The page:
MINNEAPOLIS (WCCO) — Since the pandemic began you’ve seen images of people in nursing homes and assisted living having to visit with family members through windows. But an independent living facility in Paynesville has figured out a way to add a special “touch” to those visits.

“It was tough on me because I had just lost my husband,” said Marge Hartmann. “I didn’t have family I could hug. I had no family, no contact.”

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Early on in the pandemic Hartmann was mourning the loss of her husband, while her daughter Gretchen O’Fallon was mourning the loss of her father. And because of the virus, they were forced to grieve separately.

“It was tough. Very tough,” Hartmann said.

“The first part of that shutdown we didn’t really visit,” O’Fallon said.

That’s when O’Fallon realized the answer to this problem could be found in a storage facility at Stearns Place, where her mother lives. In a sense, she thought a plastic barrier could be added that essentially breaks down barriers.

“When it was finished in that quick amount of time it was very amazing,” O’Fallon said.

A company called Stang Precision in Paynesville took O’Fallon’s idea and ran with it. Turning the room into a visitation station, right before the holidays.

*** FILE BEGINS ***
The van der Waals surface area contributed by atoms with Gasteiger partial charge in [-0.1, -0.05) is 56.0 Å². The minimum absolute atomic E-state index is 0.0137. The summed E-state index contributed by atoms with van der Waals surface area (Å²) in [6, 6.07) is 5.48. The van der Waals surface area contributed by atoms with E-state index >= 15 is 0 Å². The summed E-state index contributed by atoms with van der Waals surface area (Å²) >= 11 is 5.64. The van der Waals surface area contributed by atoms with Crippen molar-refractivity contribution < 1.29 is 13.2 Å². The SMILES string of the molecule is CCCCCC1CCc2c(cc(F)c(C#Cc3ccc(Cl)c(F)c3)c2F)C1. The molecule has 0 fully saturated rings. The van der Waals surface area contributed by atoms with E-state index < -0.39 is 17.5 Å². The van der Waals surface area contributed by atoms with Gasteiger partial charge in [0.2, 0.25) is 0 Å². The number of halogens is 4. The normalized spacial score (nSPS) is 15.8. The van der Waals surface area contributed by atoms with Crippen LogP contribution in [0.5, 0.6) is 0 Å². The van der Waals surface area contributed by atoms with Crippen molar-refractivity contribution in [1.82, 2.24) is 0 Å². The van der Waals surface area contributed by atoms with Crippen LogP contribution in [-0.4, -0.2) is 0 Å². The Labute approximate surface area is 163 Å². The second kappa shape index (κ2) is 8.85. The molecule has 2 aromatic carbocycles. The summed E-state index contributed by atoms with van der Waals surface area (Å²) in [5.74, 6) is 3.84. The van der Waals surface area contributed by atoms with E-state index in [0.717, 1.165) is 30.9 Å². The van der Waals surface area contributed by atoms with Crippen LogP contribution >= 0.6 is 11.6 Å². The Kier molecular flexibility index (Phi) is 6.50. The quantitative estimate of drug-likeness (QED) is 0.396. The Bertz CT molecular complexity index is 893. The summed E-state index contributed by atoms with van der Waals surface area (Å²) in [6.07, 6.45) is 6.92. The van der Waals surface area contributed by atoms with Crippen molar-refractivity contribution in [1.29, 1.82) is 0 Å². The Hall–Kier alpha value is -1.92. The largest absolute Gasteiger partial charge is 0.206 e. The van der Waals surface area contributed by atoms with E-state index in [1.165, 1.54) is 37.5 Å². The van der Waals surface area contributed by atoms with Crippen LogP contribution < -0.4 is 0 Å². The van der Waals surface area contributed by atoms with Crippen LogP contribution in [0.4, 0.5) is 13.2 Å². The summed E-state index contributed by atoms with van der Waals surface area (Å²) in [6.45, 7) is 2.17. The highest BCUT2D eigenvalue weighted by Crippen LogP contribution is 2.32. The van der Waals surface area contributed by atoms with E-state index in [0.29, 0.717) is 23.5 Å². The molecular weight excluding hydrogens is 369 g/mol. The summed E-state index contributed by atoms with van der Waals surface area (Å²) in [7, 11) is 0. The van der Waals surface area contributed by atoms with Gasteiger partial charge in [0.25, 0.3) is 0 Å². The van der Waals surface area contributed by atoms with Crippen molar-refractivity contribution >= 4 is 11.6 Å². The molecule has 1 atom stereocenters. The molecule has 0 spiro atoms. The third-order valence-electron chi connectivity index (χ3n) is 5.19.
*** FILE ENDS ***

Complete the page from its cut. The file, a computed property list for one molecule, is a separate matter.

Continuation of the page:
In the span of 10 days they added insulation, paneling, and an audio system. And last but not least the main feature that gives families a personal touch. Through two openings covered by plastic, family members can hold hands with loved ones.

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“It’s amazing. When you hold her hand you can actually feel the warmth,” Hartmann said. “It’s the most priceless, precious gift they could have given us. It gave some of our life back – as close as we could get.”

“That was a tremendous addition. Before that you’d have to talk through the window,” resident Ray Lindeman said.

Jennifer Engen of the CentraCare Foundation liked the idea so much that she quickly raised money to build two more stations at two other facilities.

“I would say it makes a huge difference on their mental health. Especially winters in Minnesota can sometimes get tough so it’s really important to see their loved ones,” Engen said.

“It’s wonderful. It’s very wonderful. It’s not quite a hug but it’s the next best thing,” O’Fallon said.

The visitation station has been a very busy place since opening in November.

Families and friends have been signing up for one hour visits. They enter separate doors wearing masks, sanitize, and then visit.

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When the pandemic ends, Stearns Place plans to turn the station into a gathering place for people to visit.

John Lauritsen